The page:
Advice for the Rich (and Poor)
1 Timothy 6:17-19 (ESV)
17 As for the rich in this present age, charge them not to be haughty, nor to set their hopes on the uncertainty of riches, but on God, who richly provides us with everything to enjoy. 18 They are to do good, to be rich in good works, to be generous and ready to share, 19 thus storing up treasure for themselves as a good foundation for the future, so that they may take hold of that which is truly life.
How can I measure whether I am rich or poor in this present world? It is a hard measurement to make, because it requires comparing my wealth to someone else’s wealth. If I compare my wealth to that of Bill Gates or Warren Buffet I am just a pauper, but if I compare myself to the homeless I am immensely wealthy. So, do I think I am rich or poor?
In 1 Timothy 6:17-19 Paul gives me two ways to measure my wealth in terms that does not require comparing myself to others. If I am thinking along the lines of these two indicators, then I am thinking myself to be rich in this present age. First, if I am haughty or conceited about my wealth then I am considering myself to be wealthy. That is, if my wealth gives me reason to look down on others or judge myself better, then I am thinking like a rich man. James 2:1-7 gives us a picture of someone who is haughty. If he shows partiality because of wealth by giving the best seats to the wealthy and forcing the poor to stand at the back, then he is one who is haughty. Second, if I fix my hope on money rather than God, then I am thinking like a rich man. If I am trusting in the size of my bank account for security rather than God who richly supplies us all things to enjoy, then I am thinking like a rich man.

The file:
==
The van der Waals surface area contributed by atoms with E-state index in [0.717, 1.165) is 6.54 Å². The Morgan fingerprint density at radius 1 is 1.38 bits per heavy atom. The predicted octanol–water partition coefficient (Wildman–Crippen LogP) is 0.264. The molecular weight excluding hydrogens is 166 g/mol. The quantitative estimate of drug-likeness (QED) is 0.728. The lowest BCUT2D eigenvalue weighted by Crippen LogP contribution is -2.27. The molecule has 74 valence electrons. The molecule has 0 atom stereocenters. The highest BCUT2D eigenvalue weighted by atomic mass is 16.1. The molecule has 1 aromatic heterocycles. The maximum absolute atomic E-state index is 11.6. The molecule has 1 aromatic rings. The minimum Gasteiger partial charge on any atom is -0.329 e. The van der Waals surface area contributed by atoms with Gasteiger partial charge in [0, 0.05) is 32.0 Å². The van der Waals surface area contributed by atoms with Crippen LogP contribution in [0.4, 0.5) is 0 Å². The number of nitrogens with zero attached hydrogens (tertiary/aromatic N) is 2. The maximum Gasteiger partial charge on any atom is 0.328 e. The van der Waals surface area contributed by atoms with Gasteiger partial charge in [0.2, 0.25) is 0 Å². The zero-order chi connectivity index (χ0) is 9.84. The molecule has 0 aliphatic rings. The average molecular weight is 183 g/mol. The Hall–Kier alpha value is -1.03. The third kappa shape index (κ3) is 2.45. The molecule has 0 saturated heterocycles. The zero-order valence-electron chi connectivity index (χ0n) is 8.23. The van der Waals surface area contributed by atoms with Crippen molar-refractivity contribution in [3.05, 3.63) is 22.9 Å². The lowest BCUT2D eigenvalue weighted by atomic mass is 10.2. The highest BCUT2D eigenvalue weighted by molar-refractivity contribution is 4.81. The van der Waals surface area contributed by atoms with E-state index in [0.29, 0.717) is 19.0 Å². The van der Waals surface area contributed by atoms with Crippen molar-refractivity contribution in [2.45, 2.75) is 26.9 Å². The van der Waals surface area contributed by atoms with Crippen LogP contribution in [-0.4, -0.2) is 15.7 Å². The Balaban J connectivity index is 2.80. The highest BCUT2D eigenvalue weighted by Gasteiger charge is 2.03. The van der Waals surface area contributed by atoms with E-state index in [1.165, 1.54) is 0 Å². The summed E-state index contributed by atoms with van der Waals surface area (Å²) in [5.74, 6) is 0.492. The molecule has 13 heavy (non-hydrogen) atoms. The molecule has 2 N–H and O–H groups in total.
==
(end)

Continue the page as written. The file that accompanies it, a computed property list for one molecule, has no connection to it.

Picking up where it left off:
How can these two problems be fixed? Paul answers this question by giving four commands to the rich, which in the end are to the rich man’s benefit. First, do good; second, be rich in good works; thirdly, be generous; and finally, be ready to share. Carrying out these four commands requires me to let go of my focus on money, thereby freeing me to see needs and be generous in meeting the needs of others. A man who engages in these four things has ceased thinking that he is either rich or poor, rather he is thinking about building a good foundation for his real future.
I wrote this article as if it applies to me, because it does apply! I am constantly struggling with the size of the retirement account. Is it enough according to good financial planning? Is it safely invested according to good financial wisdom? These questions smack of thinking like I am rich because I am looking to wealth for security rather than to God who richly supplies. These four little commands “do good, be rich in good works, be generous and be ready to share” encourage me to live for the coming kingdom of God. In my case part of living for the coming kingdom is to be generous with the retirement account rather than to horde it.
How are you doing? Are you measuring your wealth or are you living for the coming kingdom?